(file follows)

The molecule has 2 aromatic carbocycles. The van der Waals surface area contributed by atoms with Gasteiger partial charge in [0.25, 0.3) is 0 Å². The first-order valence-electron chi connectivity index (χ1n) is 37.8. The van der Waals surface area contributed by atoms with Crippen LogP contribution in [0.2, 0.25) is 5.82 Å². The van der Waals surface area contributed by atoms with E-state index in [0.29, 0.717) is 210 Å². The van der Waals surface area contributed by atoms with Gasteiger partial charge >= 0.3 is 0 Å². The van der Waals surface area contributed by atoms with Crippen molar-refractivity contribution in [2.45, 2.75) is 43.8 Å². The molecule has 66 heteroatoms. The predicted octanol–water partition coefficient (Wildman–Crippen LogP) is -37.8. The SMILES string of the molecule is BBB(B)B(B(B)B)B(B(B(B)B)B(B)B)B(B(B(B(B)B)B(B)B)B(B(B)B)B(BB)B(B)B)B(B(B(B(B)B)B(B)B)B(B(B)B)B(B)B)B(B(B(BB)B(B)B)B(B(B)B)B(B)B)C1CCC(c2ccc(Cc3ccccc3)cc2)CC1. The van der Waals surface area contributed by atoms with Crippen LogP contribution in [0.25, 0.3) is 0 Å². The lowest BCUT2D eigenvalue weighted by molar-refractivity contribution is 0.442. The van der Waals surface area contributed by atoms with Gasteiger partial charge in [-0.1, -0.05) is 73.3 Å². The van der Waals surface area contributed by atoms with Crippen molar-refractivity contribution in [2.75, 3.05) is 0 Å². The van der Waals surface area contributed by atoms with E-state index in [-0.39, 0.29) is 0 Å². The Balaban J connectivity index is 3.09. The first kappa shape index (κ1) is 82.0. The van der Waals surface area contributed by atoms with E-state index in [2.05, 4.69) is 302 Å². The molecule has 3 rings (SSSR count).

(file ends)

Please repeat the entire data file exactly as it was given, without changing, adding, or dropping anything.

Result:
The molecule has 2 aromatic carbocycles. The van der Waals surface area contributed by atoms with Gasteiger partial charge in [0.25, 0.3) is 0 Å². The first-order valence-electron chi connectivity index (χ1n) is 37.8. The van der Waals surface area contributed by atoms with Crippen LogP contribution in [0.2, 0.25) is 5.82 Å². The van der Waals surface area contributed by atoms with E-state index in [0.29, 0.717) is 210 Å². The van der Waals surface area contributed by atoms with Gasteiger partial charge >= 0.3 is 0 Å². The van der Waals surface area contributed by atoms with Crippen molar-refractivity contribution in [2.45, 2.75) is 43.8 Å². The molecule has 66 heteroatoms. The predicted octanol–water partition coefficient (Wildman–Crippen LogP) is -37.8. The SMILES string of the molecule is BBB(B)B(B(B)B)B(B(B(B)B)B(B)B)B(B(B(B(B)B)B(B)B)B(B(B)B)B(BB)B(B)B)B(B(B(B(B)B)B(B)B)B(B(B)B)B(B)B)B(B(B(BB)B(B)B)B(B(B)B)B(B)B)C1CCC(c2ccc(Cc3ccccc3)cc2)CC1. The van der Waals surface area contributed by atoms with Crippen LogP contribution in [0.25, 0.3) is 0 Å². The lowest BCUT2D eigenvalue weighted by molar-refractivity contribution is 0.442. The van der Waals surface area contributed by atoms with Gasteiger partial charge in [-0.1, -0.05) is 73.3 Å². The van der Waals surface area contributed by atoms with Crippen molar-refractivity contribution in [2.75, 3.05) is 0 Å². The van der Waals surface area contributed by atoms with E-state index in [-0.39, 0.29) is 0 Å². The Balaban J connectivity index is 3.09. The first kappa shape index (κ1) is 82.0. The van der Waals surface area contributed by atoms with E-state index in [2.05, 4.69) is 302 Å². The molecule has 3 rings (SSSR count).